The punching of a 73-year-old man after a car crash earlier this year was "utterly disgraceful", Judge Raoul Neave told a 27-year-old forestry worker in the Dunedin District Court yesterday.
Keri Arohanui Temana was sentenced to 200 hours community work and 12 months intensive supervision after admitting a Crimes Act charge of assault. He was also ordered to pay $500 emotional harm reparation to the victim.
The police summary said Temana was a passenger in a car involved in a collision with a car driven by the victim in Malvern St just after 11am on April 21.
Immediately after, Temana got out of the vehicle and ran to the driver's side of the other vehicle, yelling abuse as he approached.
While the victim was trying to get out of his vehicle, Temana grabbed him by the scruff of the neck and punched him once in the face, causing him to fall backwards on to the road and hit his head.
Temana then walked away leaving the victim on the ground.
The victim received a cut and bleeding to his left eyebrow, bruising to his left eye, bruising to his nose and right temple and grazing to the back of his head. He also had nausea and headaches afterwards.
Public defender Catherine Ure said the car in which Temana was a passenger was not at fault. However, Temana recognised his reaction to what happened was "extremely disproportionate". The accident had given him a significant fright and children in the car were very upset.
Temana was in shock before and during the assault. But after initially walking away, and realising the victim was elderly, he returned and helped the victim to the side of the road.
Although the victim's injuries from the punch were at the lower end, Temana appreciated the consequences could have been more serious. He was particularly remorseful.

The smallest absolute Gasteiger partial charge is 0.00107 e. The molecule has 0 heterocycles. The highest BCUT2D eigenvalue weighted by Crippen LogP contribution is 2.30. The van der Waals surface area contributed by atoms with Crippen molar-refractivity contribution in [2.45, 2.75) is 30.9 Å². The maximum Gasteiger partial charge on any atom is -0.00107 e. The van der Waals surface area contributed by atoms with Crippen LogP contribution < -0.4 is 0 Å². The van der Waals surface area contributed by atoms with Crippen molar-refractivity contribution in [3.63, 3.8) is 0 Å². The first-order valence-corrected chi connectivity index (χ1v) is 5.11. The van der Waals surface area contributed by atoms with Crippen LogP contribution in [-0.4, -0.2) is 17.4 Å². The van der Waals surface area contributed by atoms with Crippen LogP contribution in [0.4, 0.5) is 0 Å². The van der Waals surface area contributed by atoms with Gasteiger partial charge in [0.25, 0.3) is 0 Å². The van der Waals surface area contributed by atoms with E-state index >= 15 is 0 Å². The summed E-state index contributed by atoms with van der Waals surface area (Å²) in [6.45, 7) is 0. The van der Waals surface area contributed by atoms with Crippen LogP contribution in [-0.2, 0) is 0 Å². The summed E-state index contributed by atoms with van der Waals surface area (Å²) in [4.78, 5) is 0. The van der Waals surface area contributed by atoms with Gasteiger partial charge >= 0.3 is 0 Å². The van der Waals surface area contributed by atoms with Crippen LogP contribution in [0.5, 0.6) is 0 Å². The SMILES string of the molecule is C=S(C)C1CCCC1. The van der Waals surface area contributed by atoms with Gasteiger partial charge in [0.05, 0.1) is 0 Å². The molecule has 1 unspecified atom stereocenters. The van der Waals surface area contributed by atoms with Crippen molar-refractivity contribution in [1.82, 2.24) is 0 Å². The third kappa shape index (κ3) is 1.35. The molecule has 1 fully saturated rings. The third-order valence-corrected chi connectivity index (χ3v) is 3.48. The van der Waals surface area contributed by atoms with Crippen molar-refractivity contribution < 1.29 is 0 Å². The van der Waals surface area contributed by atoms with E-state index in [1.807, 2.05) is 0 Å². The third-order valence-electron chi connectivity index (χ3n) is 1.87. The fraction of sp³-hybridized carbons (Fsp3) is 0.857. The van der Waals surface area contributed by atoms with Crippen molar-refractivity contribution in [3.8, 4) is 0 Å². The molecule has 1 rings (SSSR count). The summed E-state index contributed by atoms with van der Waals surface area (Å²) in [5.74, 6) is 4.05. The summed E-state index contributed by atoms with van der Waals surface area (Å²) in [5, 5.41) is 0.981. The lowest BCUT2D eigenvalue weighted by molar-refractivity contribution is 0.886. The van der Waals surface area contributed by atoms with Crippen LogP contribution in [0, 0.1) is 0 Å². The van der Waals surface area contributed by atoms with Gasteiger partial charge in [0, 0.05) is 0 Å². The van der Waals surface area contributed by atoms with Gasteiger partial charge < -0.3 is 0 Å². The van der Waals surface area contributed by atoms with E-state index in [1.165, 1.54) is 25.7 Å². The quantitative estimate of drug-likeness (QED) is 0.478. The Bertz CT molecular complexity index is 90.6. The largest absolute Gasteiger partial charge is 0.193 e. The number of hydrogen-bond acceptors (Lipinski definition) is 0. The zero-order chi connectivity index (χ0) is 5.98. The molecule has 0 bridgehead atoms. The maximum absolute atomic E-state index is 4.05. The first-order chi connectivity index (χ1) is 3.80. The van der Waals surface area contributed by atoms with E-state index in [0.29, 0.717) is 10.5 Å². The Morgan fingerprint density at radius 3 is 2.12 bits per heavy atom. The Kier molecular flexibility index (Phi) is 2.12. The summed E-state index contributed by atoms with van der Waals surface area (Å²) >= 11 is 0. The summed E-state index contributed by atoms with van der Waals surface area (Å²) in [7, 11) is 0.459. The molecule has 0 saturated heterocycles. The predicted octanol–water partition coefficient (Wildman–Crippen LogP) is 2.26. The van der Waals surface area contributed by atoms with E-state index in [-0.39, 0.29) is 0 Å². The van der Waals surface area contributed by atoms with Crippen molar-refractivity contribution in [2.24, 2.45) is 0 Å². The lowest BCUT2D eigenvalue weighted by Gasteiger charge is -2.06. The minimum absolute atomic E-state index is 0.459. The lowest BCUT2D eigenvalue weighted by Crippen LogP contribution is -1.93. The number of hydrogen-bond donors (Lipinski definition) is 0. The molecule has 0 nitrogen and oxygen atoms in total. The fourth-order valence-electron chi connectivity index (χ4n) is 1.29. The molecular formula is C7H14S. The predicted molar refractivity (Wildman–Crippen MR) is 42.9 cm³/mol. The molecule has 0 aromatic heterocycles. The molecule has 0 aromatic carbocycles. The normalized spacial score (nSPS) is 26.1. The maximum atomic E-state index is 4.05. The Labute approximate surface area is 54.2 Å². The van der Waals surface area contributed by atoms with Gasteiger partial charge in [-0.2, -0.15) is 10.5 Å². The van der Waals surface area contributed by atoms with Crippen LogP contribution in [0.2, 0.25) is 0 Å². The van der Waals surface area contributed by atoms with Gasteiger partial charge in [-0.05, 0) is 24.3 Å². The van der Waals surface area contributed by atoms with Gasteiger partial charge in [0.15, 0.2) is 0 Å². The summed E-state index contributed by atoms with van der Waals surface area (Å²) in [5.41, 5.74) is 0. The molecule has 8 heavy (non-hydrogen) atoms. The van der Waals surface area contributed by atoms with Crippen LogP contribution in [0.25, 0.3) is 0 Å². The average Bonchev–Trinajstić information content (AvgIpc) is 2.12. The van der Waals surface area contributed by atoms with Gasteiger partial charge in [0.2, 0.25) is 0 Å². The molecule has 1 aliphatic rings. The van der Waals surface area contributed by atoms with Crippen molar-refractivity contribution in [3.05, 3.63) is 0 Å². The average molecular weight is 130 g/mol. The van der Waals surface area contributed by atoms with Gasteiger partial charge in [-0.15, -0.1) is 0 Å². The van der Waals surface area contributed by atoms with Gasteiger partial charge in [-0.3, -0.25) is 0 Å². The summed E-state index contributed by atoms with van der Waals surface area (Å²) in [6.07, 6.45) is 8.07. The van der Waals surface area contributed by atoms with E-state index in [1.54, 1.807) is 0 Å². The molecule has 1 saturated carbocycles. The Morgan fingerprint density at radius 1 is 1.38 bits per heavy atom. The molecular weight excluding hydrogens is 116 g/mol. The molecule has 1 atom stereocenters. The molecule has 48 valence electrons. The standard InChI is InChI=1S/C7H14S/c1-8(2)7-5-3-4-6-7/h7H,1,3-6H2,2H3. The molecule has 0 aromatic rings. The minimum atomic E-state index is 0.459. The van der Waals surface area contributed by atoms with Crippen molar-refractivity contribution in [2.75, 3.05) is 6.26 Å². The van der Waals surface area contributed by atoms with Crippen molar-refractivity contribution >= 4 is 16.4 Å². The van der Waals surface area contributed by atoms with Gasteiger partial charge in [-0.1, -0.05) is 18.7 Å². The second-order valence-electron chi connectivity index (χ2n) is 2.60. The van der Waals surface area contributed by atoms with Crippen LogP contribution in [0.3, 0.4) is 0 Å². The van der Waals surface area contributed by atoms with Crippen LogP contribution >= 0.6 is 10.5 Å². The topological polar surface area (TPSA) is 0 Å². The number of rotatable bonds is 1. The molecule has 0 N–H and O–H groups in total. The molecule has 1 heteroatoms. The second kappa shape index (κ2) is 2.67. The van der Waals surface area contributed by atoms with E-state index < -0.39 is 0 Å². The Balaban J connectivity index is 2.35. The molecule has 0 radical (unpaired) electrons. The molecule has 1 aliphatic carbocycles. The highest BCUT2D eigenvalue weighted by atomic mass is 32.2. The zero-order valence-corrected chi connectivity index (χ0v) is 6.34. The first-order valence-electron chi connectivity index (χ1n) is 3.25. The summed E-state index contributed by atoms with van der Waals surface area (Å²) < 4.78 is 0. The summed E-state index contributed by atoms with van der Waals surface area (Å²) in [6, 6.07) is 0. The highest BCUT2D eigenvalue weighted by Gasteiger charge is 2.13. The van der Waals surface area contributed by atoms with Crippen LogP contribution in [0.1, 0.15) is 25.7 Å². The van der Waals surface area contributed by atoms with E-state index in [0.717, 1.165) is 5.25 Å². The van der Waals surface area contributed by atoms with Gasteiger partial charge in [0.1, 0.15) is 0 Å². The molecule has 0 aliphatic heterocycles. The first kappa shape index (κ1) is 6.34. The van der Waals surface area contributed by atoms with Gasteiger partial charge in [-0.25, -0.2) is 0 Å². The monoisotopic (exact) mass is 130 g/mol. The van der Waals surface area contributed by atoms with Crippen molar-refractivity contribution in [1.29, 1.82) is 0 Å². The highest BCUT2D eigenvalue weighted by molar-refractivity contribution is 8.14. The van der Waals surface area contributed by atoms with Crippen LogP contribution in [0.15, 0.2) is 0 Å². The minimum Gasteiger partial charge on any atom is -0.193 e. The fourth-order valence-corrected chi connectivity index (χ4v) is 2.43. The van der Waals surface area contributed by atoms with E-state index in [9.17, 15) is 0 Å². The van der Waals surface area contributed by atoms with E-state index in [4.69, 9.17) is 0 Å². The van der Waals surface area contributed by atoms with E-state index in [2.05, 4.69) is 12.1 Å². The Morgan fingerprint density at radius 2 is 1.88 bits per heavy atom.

Restorative justice was declined on the basis of the victim impact statement. Temana was disappointed as he would like to have apologised to the victim in person, Miss Ure said. Temana had spent 42 days in custody on remand.
Judge Neave said the driver of Temana's vehicle was not at fault. But Temana took it upon himself to administer some punishment to the elderly driver of the other vehicle. Fortunately there did not appear to be any lasting physical effects. But for both the victim, and his wife who witnessed the event, there were other effects.
The matter was made worse by Temana's long history of violence. He was someone who had not learned to keep his fists to himself, the judge said.
"The pre-sentence report says feel ashamed of what you've done. I should hope so ... it was utterly disgraceful", he told him.
Like Temana, he regretted there was not the opportunity of restorative justice, the judge said. It could have been therapeutic for all involved.
In imposing sentence, the judge took into account it was a one-punch assault, Temana had had the equivalent of about a three-month sentence of imprisonment on remand, and he had demonstrated readiness to make reparation.
Temana's intensive supervision is with special conditions. His community work is with leave to be converted to hours of training, and he is to pay the reparation at $10 a week.
At the request of prosecutor Sergeant Steven Armitage there was final suppression of the victim's name.